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Latin music from
Quartet San Francisco -
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'... constantly alive to dynamic nuances and lyrical subtleties ...'

Latigo - Quartet San Francisco. © 2006 ViolinJazz Recordings

What is it about these Cohens? Minneapolis-born filmmakers Joel and Ethan are acclaimed worldwide for dry humour, sharp irony, shocking visuals and a growing string of top awards. While over on the West coast Jeremy and Joel Cohen (no apparent relation) are lead violin and cello (respectively) of the astounding, hugely invigorating, white-hot Quartet San Francisco; unchallenged exponents of driving, life-enhancing Latin rhythms.

Together with violinist Kayo Miki, violist Emily Onderdonk and John Santos on percussion they present Latigo -- sixteen irrepressible tango-style items which found a place in my top ten CDs for 2008.

For all their outward 'frisson' the QSF are constantly alive to dynamic nuances and lyrical subtleties that abound within this captivating repertoire.

The music is by outstanding masters of the genre; among them Oscar Hernández (born 1954), Armando Pontier (1917-1982), Matos Rodriguez (1897-1948), Chick Corea (born 1941), Leonard Bernstein (1918-1990) and Astor Piazzolla (1921-1992). It was largely Piazzolla who brought about the modern efflorescence of nuevo tango, capturing most of the international limelight the idiom occasioned. Here however we have a far greater spread of idiomatic, inspired Latin composition.

Incidentally the title 'Latigo' refers to a tango performance technique: a quick slide or glissando of a left hand finger on a string instrument, simulating the sound of a whip. It derives in turn from a West US/Latin American word for the strap used in tightening a saddle girth. Latigo technique does not figure in all the sixteen QSF items.

Hernández' irresistible opening item Cachita catapults us headlong into a world of high-spirited euphoria: what better way to start?

Listen -- Rafael Hernandez: Cachita
(track 1, 0:10-0:57) © 2006 ViolinJazz Recordings

Next up is the tongue-in-cheek Milongueando en al Cuarenta, very stylish, very suave -- then Crowdambo, complete with syncopated rhythm, pizzicato, col legno, tremolando, portamento, a brief cadenza (à la Saint-Saëns) -- very catchy.

Armando Pontier's A los amigos introduces a note of melancholy, punctuated by high drama and some complex polyphonic writing; music such as this is unlikely to pall over repeated hearings.

Felicia places us more in the café and bar than on the ballroom floor; furthermore, one can hardly escape unexpected echoes of Hungarian/Viennese dance tradition. It's from the pen of Uruguayan pianist, composer and dance teacher Enrique Saborido (1877-1941).

And what's this I hear, could it be the 'ghost' of Scott Joplin on track 6, Felipe? Then La Cumparsita -- a beguiling example of mood swings and as near to chamber music as Latigo gets.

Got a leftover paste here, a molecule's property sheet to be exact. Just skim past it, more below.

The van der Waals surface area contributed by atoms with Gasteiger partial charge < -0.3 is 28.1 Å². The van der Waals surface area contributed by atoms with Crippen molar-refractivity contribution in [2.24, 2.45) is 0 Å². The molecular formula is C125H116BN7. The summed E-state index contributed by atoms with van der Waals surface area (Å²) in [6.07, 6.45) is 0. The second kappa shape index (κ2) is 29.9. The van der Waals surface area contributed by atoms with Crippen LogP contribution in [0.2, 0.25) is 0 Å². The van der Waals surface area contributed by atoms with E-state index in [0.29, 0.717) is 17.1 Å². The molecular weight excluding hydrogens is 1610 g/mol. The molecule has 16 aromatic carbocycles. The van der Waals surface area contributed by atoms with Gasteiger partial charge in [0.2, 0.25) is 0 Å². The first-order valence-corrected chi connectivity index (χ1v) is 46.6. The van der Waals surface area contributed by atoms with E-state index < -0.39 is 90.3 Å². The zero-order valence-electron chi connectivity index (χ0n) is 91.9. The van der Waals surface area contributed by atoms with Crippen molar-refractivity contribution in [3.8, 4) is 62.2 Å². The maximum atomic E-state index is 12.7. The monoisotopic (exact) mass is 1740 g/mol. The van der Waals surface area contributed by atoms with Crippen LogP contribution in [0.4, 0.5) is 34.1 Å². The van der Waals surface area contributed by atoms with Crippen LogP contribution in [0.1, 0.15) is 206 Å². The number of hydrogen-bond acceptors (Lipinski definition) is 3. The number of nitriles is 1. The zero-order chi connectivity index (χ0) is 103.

Listen -- Gerardo H Matos Rodriguez: La Cumparsita
(track 7, 2:28-3:42) © 2006 ViolinJazz Recordings

Bittersweet strings are heard again in Astor Piazzolla's tragic Melodia en la Menor, followed by his furiously upbeat Libertango, taking up thematic material from the preceding item.

The inexhaustible inventiveness of jazzman Chick Corea is exemplified to wonderful, swinging effect in his catchy Armando's Rhumba, though couples on a dance floor may be 'entrapped' to simply stop and listen.

An achingly lovely Carlos Gardel (1890-1935) lyrical El dia que me quieras brings more tranquil reflections while hard on Gardel's heels we're treated to a display of peerless virtuosity in Taquito militar by Mariano Mores (born 1922) -- four minutes enlivened with dazzling glissandi and a spotlight break with the 'kitchenware' of Santos.

Listen -- Mariano Mores: Taquito militar
(track 12, 2:55-3:59) © 2006 ViolinJazz Recordings

Back to the dance as Comme il Faut by Eduardo Arolas (1892-1924) and Gallo Ciego by Agustin Bardi (1884-1941) bring the listener straightforward tango rhythms, the latter highlighted with some luscious violin breaks.

The QSF's spin on Cool from Bernstein's West Side Story would surely have had Lenny cheering on the sidelines. These players pinpoint to perfection the uneasy (1950s) gang culture among New York's backstreet tenements.

To conclude we hear the unremitting, headlong drama of Piazzolla's (not for dancing) Nuevo Tango -- quite simply a tour de force in a programme of blazing ebullience, melting poetry and high drama.

If you're committed to close-knit strings and Latin rhythms then giving Latigo a miss would be doing yourself a disservice.

Wholeheartedly recommended.

This 'knockout' QSF release was awarded two nominations for the 49th Annual Grammy Awards (covering the period 15 September 2005 till 14 September 2006). Latigo was recorded 22/24 August 2005 at Skywalker Sound (Marin County, California).

Copyright © 17 November 2009 Howard Smith,
Rarotonga, Cook Islands





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